A Culture of Distraction: Why We Have Stopped Paying Attention at Work

Distraction destroys productivity. But instead of being mitigated by modern office solutions, today’s workers are more distracted and less focused than ever before.

According to research from Gloria Mark, a professor in the department of Informatics at the University of California, the length of time office workers focus on a computer screen before shifting their attention has plunged dramatically in recent years, from nearly two and a half minutes in 2008 to barely over a minute in 2012. Not helping that figure is a separate study, also by Mark, suggesting office workers check Facebook more than 20 times per workday and their email more than 70 times on average.

The internet has created a culture of distraction, to be sure, but so has the wave of open-plan offices sweeping the continent. This new style of office is intended to foster collaboration but also creates new opportunities for distraction.

Quoth the Wall Street Journal:

Even though digital technology has led to significant productivity increases, the modern workday seems custom-built to destroy individual focus. Open-plan offices and an emphasis on collaborative work leave workers with little insulation from colleagues’ chatter. A ceaseless tide of meetings and internal emails means that workers increasingly scramble to get their “real work” done on the margins, early in the morning or late in the evening. And the tempting lure of social-networking streams and status updates make it easy for workers to interrupt themselves.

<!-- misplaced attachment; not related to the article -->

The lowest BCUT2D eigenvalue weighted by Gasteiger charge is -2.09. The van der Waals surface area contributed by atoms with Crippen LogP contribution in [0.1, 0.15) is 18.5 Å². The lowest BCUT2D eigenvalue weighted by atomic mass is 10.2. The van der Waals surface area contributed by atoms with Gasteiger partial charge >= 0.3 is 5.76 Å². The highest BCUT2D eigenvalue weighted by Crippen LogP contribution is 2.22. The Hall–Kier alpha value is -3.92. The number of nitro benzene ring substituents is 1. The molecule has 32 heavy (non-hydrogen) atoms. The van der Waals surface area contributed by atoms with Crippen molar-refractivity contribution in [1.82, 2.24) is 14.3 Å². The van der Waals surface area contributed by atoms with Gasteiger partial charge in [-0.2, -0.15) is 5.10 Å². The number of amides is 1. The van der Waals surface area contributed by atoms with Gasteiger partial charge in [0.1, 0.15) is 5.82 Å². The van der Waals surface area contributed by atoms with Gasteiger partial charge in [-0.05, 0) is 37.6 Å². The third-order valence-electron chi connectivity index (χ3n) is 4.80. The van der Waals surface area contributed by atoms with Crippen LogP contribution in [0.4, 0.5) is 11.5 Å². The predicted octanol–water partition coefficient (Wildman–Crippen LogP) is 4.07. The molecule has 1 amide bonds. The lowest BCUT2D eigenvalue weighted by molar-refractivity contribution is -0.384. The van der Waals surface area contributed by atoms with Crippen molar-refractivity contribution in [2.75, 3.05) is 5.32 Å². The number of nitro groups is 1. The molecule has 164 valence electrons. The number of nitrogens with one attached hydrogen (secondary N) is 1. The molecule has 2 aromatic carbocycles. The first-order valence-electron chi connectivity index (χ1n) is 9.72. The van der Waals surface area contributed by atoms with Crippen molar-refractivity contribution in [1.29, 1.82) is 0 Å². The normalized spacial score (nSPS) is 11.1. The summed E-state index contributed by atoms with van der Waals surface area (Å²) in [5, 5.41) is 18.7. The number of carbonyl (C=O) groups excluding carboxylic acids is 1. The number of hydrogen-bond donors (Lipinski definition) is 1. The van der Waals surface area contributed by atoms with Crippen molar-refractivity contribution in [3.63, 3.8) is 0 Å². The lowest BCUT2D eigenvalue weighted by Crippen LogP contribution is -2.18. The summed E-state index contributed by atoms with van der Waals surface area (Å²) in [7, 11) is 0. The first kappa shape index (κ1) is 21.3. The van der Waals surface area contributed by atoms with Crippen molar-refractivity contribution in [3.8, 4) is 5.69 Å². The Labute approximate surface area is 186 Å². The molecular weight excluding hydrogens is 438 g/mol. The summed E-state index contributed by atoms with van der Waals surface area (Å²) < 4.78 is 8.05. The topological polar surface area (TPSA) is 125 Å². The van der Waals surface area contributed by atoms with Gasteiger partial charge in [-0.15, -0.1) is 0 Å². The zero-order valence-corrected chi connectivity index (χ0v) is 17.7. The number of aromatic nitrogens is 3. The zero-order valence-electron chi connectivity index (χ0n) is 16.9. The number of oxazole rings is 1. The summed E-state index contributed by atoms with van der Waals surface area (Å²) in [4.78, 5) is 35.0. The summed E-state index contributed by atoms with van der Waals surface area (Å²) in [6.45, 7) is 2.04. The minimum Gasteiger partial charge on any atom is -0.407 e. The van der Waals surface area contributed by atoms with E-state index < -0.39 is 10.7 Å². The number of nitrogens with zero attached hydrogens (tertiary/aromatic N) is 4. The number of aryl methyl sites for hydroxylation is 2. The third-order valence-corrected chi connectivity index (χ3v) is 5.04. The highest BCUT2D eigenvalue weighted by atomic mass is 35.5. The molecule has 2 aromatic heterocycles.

Today’s office worker is either interrupted or self-interrupted once every three minutes or so. That’s annoying. What’s worse is that, once interrupted, it can take over 20 minutes for a worker to return to their original task, according to Mark.

However, interruptions can reap some potential benefits. According to Mark, people tend to work faster when they anticipate interruptions. Workers can accomplish more in a shorter period of time without sacrificing quality in this environment. The catch? Stress is a lot higher.

Meanwhile, companies praise multitasking, but studies show that not only is focusing on one thing actually more productive in the end, true multitasking may be a myth entirely. A prominent psychologist and author of the bestseller, Brain Rules, explains: The brain naturally focuses on concepts sequentially, one at a time; to put it bluntly, research shows that we cannot multitask.” An article by Dr. Susan Weinschenk in Psychology Today suggests that people who frequently switch tasks could see their productivity reduced by up to 40%.

Some workers have more control of their environment than others. Some are less tempted by cat-photo clickbait. In the end, there’s always going to be fluctuations in productivity among every employee at any company in any office. Optimizing that is not a regular worker’s job, so don’t worry about it—do what you were hired for as best you can with what you’re given, and never forget there’s more to life than work.